Aside from fantastic videography, this video takes the time to really explain what you do and the all important WHY you do it. When you watch #blacksmiths forging leaves, you'll often hear them warn about working too cold or having that dreaded snap as their leaf just falls off the parent bar after all that work. Lord knows I've lost a bunch of leaves!

Nathan explains why that happens and how to avoid it. And he turns out a leaf that is about as beautiful as you could ask for.

If you're not subscribed to Working with Iron, I highly recommend it. Nathan produces some of the best videos out there and is a genuinely good person!

https://www.youtube.com/watch?v=ci93coi_0tI
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Three Rivers Forge
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It's the little things.... 


One of my favorite channels on youtube is Desert Owl Forge. Tim hails from over in Europe and brings a unique aesthetic to the American smithing scene, in my estimation.

In this video, we see him making a gate latch. It's a beautiful design with elegant lines and enough topographical change in the steel that there's no doubt in your mind that a blacksmith made it.

What's most impressive, in my estimation, is that each step along the way is very simple. Tim is using the basic movements that every blacksmith uses. The magic is in how he chose to combine the fundamental movements.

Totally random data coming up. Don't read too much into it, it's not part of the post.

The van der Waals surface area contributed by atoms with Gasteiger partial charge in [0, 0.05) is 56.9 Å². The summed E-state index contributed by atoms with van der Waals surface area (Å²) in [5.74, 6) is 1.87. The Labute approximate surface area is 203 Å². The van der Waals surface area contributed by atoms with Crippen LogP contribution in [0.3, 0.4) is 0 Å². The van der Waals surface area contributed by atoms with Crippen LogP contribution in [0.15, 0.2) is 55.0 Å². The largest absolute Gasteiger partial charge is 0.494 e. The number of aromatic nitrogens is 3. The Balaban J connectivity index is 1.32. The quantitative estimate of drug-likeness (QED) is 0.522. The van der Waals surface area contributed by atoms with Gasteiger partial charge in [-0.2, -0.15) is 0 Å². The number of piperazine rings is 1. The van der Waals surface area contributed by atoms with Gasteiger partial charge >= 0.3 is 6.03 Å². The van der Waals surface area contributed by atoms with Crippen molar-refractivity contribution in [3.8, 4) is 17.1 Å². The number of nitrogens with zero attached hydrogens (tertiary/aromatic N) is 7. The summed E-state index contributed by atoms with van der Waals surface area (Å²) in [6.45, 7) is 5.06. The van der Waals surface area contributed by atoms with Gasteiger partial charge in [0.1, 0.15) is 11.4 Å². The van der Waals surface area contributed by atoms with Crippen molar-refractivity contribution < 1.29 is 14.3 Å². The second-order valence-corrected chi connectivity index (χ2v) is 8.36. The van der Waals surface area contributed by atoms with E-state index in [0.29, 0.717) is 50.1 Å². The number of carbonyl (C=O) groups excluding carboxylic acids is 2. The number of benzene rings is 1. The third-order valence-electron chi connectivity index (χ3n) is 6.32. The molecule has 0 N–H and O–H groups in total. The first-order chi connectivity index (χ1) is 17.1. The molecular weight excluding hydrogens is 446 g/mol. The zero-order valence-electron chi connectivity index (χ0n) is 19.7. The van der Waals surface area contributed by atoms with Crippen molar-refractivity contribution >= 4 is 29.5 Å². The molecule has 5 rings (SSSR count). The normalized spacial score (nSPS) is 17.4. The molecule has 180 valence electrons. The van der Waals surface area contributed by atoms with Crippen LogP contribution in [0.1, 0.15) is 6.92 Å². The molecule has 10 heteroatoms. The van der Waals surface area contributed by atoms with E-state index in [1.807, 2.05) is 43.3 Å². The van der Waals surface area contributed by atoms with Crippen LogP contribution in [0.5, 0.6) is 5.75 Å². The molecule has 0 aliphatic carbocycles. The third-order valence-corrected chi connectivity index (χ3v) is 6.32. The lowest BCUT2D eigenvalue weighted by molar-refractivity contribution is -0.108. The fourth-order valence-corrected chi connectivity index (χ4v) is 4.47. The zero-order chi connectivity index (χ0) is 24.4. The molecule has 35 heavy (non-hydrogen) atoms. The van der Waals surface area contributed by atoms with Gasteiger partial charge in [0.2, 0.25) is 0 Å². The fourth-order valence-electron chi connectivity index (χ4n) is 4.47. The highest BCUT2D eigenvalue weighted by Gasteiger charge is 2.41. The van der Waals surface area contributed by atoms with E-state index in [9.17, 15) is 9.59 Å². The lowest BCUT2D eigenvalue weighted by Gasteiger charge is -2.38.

Little things add up.  Tim started out with some plain iron bars and ended with a truly beautiful piece that'd be the pride and joy of any garden gate in the land!

Kudos to Desert Owl Forge for reminding me of an old lesson!

https://www.youtube.com/watch?v=vP12vtz_fjQ

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Three Rivers Forge
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Perun Blacksmithing Tongs


If you're like me, you've never heard anyone talking about this brand name.  Maybe you can find a review of one of their anvils if you search through Youtube, but what about their other products? 

Well, I couldn't resist the temptation and decided to buy a pair from Blacksmith Depot.  I had misplaced my other set of V-bit Bolt Jaw tongs for holding 3/8" bar, so it was as good an excuse as any. Right? 

The description on the Blacksmith Depot website specifically said that these tongs would hold stock between 3/8" and 5/8" - always a warning sign since no tongs will hold that wide a range of stock comfortable or securely.  Still, knowing that I was using them for the smallest size listed and confident that I could reshape them a bit if needed, I felt good about the purchase.

Imagine my surprise when I get them in the mail a few days later and saw that not only would they not hold 5/8" bar, but they were so incredibly delicate around the jaw that even holding 3/8" bar was something of a challenge.  Because of the design of the bit, square bar would sink down into the valley and be held with relative security, but round bar was just barely captured and quick to pop out.